Manning cements legacy in playoff loss to Ravens
Unfortunately, Manning was reminded of exactly this fact in a 35-38 double overtime loss to Ray Lewis’ Ravens.
While Manning will still go down as one of the all-time great quarterbacks in the NFL, he will also go down as the guy who never quite had that same magic when it came to the playoffs. After this latest playoff loss to the Ravens, Manning’s career record in the playoffs stands at a very mediocre 9-11.
Sure, many quarterbacks would love to have that record. After all, to have played in twenty playoff games is a sign of success. But this was a guy who led his team (the Colts) to more regular season victories than any other team in the NFL in the first decade of the 2000s (2000-2009). In the midst of this run, he piled on the regular season awards and accolades as well.
But all of the regular season success in the world doesn’t mean anything when the playoffs arrive. And no one knows this better than Manning, who has been “one and done” from the playoffs a staggering 8 times out of the twelve years he made the playoffs. Incredibly, in the five years in which Manning has had a first-round bye, he has only managed to win one of those matchups (including this weekend’s loss.)
To see those numbers in print is absolutely mind-boggling. As a long-time Manning/Colts fan, I’ve known that they weren’t pretty, but I’ve never had to write them down. It hurts.
It’s not all bad. Manning does have one super bowl victory to his credit, a win over the Chicago Bears in 2006. He also had another super bowl appearance which resulted in a loss to the New Orleans Saints in 2009 (a loss that was sealed with a Manning pick-six by the Saints’ Tracy Porter).
Simply stepping onto a football field after four neck surgeries that had kept him sidelined for over a year was an incredible feat. To come back and play at the level he did was nothing short of extraordinary. The momentum and hype of it all built to a feverish pitch by the end of the season. Super Bowl or bust.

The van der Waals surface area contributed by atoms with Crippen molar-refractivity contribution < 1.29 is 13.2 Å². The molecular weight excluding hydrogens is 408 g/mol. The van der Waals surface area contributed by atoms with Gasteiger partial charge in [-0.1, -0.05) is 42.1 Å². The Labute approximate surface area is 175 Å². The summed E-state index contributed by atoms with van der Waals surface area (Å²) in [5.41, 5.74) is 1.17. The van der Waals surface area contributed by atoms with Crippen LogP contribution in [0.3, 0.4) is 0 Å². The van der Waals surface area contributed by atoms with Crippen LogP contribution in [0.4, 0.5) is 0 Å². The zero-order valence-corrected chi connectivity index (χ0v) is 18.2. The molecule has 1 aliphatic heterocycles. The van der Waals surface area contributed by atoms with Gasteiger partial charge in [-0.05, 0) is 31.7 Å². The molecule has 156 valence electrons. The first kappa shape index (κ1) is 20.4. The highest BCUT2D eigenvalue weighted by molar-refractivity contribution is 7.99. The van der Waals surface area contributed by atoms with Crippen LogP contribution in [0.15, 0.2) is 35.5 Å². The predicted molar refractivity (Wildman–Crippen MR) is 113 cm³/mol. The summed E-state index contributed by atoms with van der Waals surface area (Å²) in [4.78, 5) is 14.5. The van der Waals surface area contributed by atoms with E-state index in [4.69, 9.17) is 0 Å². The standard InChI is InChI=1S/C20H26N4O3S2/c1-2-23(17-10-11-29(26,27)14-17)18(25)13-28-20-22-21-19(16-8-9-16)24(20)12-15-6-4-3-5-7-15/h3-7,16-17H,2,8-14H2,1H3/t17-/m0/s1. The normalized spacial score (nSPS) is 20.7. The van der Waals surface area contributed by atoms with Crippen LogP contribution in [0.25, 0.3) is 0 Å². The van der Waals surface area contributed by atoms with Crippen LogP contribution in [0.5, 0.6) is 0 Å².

Many were saying that the only team with a shot at slowing down the Manning-led Broncos would be the Patriots. This was vintage Manning. Perhaps better than vintage Peyton (is that even possible?!). And now with a team that had a legitimate defense – something Peyton often lacked in Indy – many were already playing the “look at what would have happened if those Colts’ teams in Indy had a defense” game.
But unfortunately for Manning, this was not the case. Manning had three turnovers in a loss to what many believed was a much inferior Baltimore squad. Two interceptions and a lost fumble. One of the interceptions was a pick-six near the beginning of the game (albeit from a fairly obvious missed pass interference call), and the second came in overtime that led to the Ravens kicking the game-winning field goal a few plays later.
Moreover, of the 35 points that the Broncos posted, 14 of those came from special teams (a punt return touchdown and a kickoff return touchdown). That should have been icing on the cake. Bonus points that none of us thought the Broncos would even need in this game.
Instead it was another one and done year in the playoffs for Manning. He proved to us all that he could return to the brilliant pre-neck surgery Peyton. Unfortunately, that is the same Peyton who has always struggled in the playoffs. In this comeback year, Manning has thus cemented his legacy as one of the greatest to ever play the game – in the regular season.